Home Appraisal

What Is An Appraisal and Why Is It Important When Purchasing a Home?

An appraisal is an unbiased opinion used to confirm the value of a property. When you apply for a mortgage, the lender wants to know that it isn’t lending you more money than the home is worth.  So the lender hires an appraiser to help it make the decision whether or not to provide funds for a mortgage. 

An appraiser will take a look at the property, both inside and out.  The appraiser will look at how the home you want to purchase compares to other homes in the area of similar size, style, age and condition.  The appraiser will make adjustments to the subject property to make a close comparison, for instance, adding value for a garage or new roof or reducing value for a smaller yard or fewer bedrooms or bathrooms.  After making these adjustments the appraiser will report the findings to the lender.  It doesn’t matter how much you are willing to pay for the house, the bank will not lend more than the home’s market value.  Appraisals help keep home prices from going too crazy, although in this sellers’ market it may not seem that way!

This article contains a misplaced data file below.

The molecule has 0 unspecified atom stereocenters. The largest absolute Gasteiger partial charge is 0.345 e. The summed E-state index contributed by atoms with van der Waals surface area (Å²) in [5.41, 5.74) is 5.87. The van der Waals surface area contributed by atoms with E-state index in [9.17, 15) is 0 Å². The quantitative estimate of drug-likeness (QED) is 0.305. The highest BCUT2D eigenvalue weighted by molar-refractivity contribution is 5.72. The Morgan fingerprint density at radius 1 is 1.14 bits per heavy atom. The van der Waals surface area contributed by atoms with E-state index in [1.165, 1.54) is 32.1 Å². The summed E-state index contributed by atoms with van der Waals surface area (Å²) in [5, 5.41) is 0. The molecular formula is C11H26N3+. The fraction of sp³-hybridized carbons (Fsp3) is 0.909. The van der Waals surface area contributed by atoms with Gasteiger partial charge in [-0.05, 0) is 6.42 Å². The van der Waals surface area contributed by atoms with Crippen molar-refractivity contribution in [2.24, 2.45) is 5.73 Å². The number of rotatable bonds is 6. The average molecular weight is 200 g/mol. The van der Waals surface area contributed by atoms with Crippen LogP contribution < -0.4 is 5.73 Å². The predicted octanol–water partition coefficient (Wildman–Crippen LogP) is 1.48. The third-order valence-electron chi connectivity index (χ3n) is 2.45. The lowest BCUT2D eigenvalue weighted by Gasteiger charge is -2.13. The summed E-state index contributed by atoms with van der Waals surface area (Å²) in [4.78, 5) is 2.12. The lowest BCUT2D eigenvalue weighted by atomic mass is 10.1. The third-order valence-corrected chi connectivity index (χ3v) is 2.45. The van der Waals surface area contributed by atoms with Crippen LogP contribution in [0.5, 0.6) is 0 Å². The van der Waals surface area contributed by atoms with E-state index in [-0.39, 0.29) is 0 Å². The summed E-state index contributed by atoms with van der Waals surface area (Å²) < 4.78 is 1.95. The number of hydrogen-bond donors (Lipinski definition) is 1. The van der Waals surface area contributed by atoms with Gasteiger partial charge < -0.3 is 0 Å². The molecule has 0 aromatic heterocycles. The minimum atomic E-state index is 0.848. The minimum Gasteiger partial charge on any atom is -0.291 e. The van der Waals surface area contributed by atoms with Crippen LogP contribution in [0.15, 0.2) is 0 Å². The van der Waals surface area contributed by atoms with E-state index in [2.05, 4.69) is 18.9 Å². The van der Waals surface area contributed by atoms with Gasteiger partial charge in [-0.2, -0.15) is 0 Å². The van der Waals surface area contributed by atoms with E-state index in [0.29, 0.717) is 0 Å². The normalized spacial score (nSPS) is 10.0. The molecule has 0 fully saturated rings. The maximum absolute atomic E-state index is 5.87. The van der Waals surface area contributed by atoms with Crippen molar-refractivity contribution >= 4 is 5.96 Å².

Many buyers are waiving the appraisal (if their lender will allow that).  What happens if the appraisal value is lower than the price you’ve agreed to pay for a home?  There are a few options: the seller needs to lower the price to the appraised value; the buyer needs to pay the difference between appraised value and purchase price; the buyer and seller can agree to each pay a portion of the difference; or the buyer can walk away from the transaction - if the offer was made with an appraisal contingency. 

Don’t let your home buying dream turn into a nightmare! It is important to work with a knowledgeable Realtor and lender to be sure to structure your offer properly to avoid making a costly mistake that could turn into a legal battle, drain your savings, or both.